Harley-Davidson Inc. (NYSE:HOG) posted a narrower loss of $42.1 million or 18 cents per share in the fourth quarter of 2010 compared with a loss of $147.2 million or 63 cents per share in the year-ago quarter.
Excluding the one-time charge of $85.2 million that the company’s incurred on early repurchase of senior unsecured notes, the company recorded a profit of $43.1 million or 18 cents per share during the quarter. This was in contrast to the Zacks Consensus Estimate of a loss of 30 cents per share.
The decrease in loss was attributable to higher earnings in the company’s Financial Services segment, which more than offset the negative impact from lower retail sales of motorcycles. Revenues in the quarter went up 21% to $1.08 billion.
For full year 2010, Harley’s profit more than tripled to $259.7 million or $1.11 per share, from $70.6 million or 30 cents per share. The profit was higher than the Zacks Consensus Estimate of 98 cents per share.
Motorcycles and Related Products
Revenues from Motorcycles and Related Products rose 20% to $917.1 million due to increase in shipments. Revenue from Harley-Davidson motorcycles appreciated 26% to $697.8 million.
The company shipped 44,481 motorcycles to global dealers and distributors, up from 35,938 motorcycles in the fourth quarter of 2009. Harley’s worldwide retail sales of new motorcycles fell 1% globally, decreased 0.2% in the U.S. and declined 2.1% in international markets.
Revenues from Parts and Accessories inched up 3.3% to $149.4 million and revenues from General Merchandise – which includes MotorClothes apparel – dipped 7.9% to $61.5 million.
Gross margin improved to 29.6% from 20.3% in the year-ago period. It was positively impacted by product mix and foreign currency and adversely affected by higher fixed costs spread over fewer units and the exit of the Buell product line. Harley expects gross margin in the range of 34%–35% for the full year 2011. Harley had an operating loss of $6.8 million in the quarter compared with $221.8 million in the year-ago period.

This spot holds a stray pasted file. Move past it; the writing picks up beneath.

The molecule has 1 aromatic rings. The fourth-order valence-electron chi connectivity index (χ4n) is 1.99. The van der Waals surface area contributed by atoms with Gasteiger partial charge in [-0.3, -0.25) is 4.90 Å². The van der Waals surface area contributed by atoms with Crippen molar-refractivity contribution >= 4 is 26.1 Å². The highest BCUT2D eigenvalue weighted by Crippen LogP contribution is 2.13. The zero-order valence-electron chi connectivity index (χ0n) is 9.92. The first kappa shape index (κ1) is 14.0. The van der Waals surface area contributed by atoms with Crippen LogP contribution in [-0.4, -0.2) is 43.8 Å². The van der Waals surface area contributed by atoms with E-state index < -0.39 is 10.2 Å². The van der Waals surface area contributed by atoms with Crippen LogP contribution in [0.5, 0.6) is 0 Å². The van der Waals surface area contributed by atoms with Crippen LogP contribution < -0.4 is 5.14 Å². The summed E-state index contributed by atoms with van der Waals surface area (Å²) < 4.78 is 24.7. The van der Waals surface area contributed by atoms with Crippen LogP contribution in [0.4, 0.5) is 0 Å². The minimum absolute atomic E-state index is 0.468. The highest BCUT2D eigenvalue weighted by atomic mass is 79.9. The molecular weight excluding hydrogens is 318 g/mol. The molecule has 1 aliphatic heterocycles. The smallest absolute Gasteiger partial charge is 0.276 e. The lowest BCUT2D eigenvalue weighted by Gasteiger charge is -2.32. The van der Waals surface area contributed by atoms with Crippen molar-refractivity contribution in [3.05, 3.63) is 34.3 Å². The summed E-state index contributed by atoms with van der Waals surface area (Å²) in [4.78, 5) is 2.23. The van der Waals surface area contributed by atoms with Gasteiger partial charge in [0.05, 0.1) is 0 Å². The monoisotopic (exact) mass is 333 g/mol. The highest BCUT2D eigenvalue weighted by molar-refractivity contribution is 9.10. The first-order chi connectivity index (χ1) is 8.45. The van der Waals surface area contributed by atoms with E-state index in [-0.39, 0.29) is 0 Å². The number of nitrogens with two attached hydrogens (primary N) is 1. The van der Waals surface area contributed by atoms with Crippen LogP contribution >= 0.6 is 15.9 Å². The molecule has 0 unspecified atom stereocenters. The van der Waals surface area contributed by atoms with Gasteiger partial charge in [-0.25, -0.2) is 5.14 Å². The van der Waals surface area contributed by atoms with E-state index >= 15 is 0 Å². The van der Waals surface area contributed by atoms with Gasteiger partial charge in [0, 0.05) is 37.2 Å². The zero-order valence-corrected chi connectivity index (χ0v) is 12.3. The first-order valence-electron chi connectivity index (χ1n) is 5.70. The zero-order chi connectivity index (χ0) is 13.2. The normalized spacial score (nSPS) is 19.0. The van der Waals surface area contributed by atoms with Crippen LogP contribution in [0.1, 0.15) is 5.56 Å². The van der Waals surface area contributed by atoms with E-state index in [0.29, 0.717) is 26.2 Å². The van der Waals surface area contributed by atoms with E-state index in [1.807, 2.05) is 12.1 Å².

In 2011, Harley expects to ship 221,000 to 228,000 motorcycles worldwide, a 5%–8% increase from 2010. In the first quarter of 2011, Harley anticipates to ship 51,000 to 56,000 motorcycles.
Harley-Davidson Financial Services (HDFS)
Revenues in the Financial Services segment surged 29% to $166.3 million. The segment reported an operating income of $43.5 million in sharp contrast to an operating loss of $7.1 million in the year-ago quarter. This was attributable to higher net interest income and lower provision for credit losses
Harley lowered its forecast to take into account one-time charges, related to restructuring activities that began in 2009, to $495 million–$510 million in 2012 (including charges of $85 million to $95 million in 2011), down from the prior estimate of $505 million–$535 million.
In 2010, Harley incurred restructuring charges of $164 million and realized savings of $172 million, up from the guidance of $150 million–$165 million.
Consequently, the company anticipates savings of $210 million to $230 million in 2011 and $275 million to $295 million in 2012 from restructuring activities. It continues to expect annual ongoing savings of $290 million to $310 million, beginning in 2013, upon completion of the restructuring activities.
Harley’s cash and cash equivalents totaled $1.02 billion as of December 31, 2010 compared to $1.63 billion in the same period of 2009. Long-term debt decreased significantly to $2.52 billion from $5.45 billion a year ago. Consequently, long-term debt-to-capitalization ratio reduced to 53% from 72% a year ago.
In 2010, Harley had an operating cash flow of $1.16 billion, an increase from $609 million in the prior year period. This can be mainly attributable to an increase in profit.
Meanwhile, capital expenditures increased to $170.8 million in the period under review from $116.7 million in the same period last year. For the full year, the company anticipates capital expenditure to range between $210 million and $230 million, including $60 million to $75 million to support restructuring activities.
Harley-Davidson dominates roughly 50% of the U.S. market, providing scale advantages over most competitors. Furthermore, the company maintains an extremely strong franchise. It has a network of over 680 independent U.S. dealers (over 1,300 worldwide), 55% of which exclusively market Harley-Davidson branded motorcycles. As a result, the company retained a Zacks #1 Rank on its stock, which translated to a ‘Strong Buy’ recommendation for the short term (1–3 months).